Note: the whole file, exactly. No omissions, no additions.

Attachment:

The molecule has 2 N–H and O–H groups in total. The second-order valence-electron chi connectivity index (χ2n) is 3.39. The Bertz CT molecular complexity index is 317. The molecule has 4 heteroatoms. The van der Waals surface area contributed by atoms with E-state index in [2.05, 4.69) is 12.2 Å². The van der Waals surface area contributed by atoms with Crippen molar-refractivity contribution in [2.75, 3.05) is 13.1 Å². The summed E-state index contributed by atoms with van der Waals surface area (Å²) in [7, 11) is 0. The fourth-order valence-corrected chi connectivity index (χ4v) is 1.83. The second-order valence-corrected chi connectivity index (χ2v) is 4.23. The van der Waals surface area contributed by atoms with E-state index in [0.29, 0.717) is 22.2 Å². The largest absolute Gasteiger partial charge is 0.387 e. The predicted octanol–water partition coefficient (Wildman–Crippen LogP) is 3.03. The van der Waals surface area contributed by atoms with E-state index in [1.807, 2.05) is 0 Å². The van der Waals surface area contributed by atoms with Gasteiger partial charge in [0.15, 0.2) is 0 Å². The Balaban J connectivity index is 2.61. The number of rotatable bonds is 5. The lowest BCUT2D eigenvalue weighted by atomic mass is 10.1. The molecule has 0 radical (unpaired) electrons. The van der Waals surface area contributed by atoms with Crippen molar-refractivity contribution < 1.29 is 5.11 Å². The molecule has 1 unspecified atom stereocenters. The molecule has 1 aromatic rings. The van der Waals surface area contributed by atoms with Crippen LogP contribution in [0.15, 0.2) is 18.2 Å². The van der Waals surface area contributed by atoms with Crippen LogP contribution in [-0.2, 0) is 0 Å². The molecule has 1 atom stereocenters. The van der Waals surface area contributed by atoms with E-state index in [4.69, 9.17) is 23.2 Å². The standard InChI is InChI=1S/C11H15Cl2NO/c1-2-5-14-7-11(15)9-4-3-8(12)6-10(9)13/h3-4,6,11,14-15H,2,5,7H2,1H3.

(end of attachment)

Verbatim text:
The molecule has 2 N–H and O–H groups in total. The second-order valence-electron chi connectivity index (χ2n) is 3.39. The Bertz CT molecular complexity index is 317. The molecule has 4 heteroatoms. The van der Waals surface area contributed by atoms with E-state index in [2.05, 4.69) is 12.2 Å². The van der Waals surface area contributed by atoms with Crippen molar-refractivity contribution in [2.75, 3.05) is 13.1 Å². The summed E-state index contributed by atoms with van der Waals surface area (Å²) in [7, 11) is 0. The fourth-order valence-corrected chi connectivity index (χ4v) is 1.83. The second-order valence-corrected chi connectivity index (χ2v) is 4.23. The van der Waals surface area contributed by atoms with E-state index in [0.29, 0.717) is 22.2 Å². The largest absolute Gasteiger partial charge is 0.387 e. The predicted octanol–water partition coefficient (Wildman–Crippen LogP) is 3.03. The van der Waals surface area contributed by atoms with E-state index in [1.807, 2.05) is 0 Å². The van der Waals surface area contributed by atoms with Gasteiger partial charge in [0.15, 0.2) is 0 Å². The Balaban J connectivity index is 2.61. The number of rotatable bonds is 5. The lowest BCUT2D eigenvalue weighted by atomic mass is 10.1. The molecule has 0 radical (unpaired) electrons. The van der Waals surface area contributed by atoms with Crippen molar-refractivity contribution < 1.29 is 5.11 Å². The molecule has 1 unspecified atom stereocenters. The molecule has 1 aromatic rings. The van der Waals surface area contributed by atoms with Crippen LogP contribution in [0.15, 0.2) is 18.2 Å². The van der Waals surface area contributed by atoms with Crippen LogP contribution in [-0.2, 0) is 0 Å². The molecule has 1 atom stereocenters. The van der Waals surface area contributed by atoms with E-state index in [4.69, 9.17) is 23.2 Å². The standard InChI is InChI=1S/C11H15Cl2NO/c1-2-5-14-7-11(15)9-4-3-8(12)6-10(9)13/h3-4,6,11,14-15H,2,5,7H2,1H3.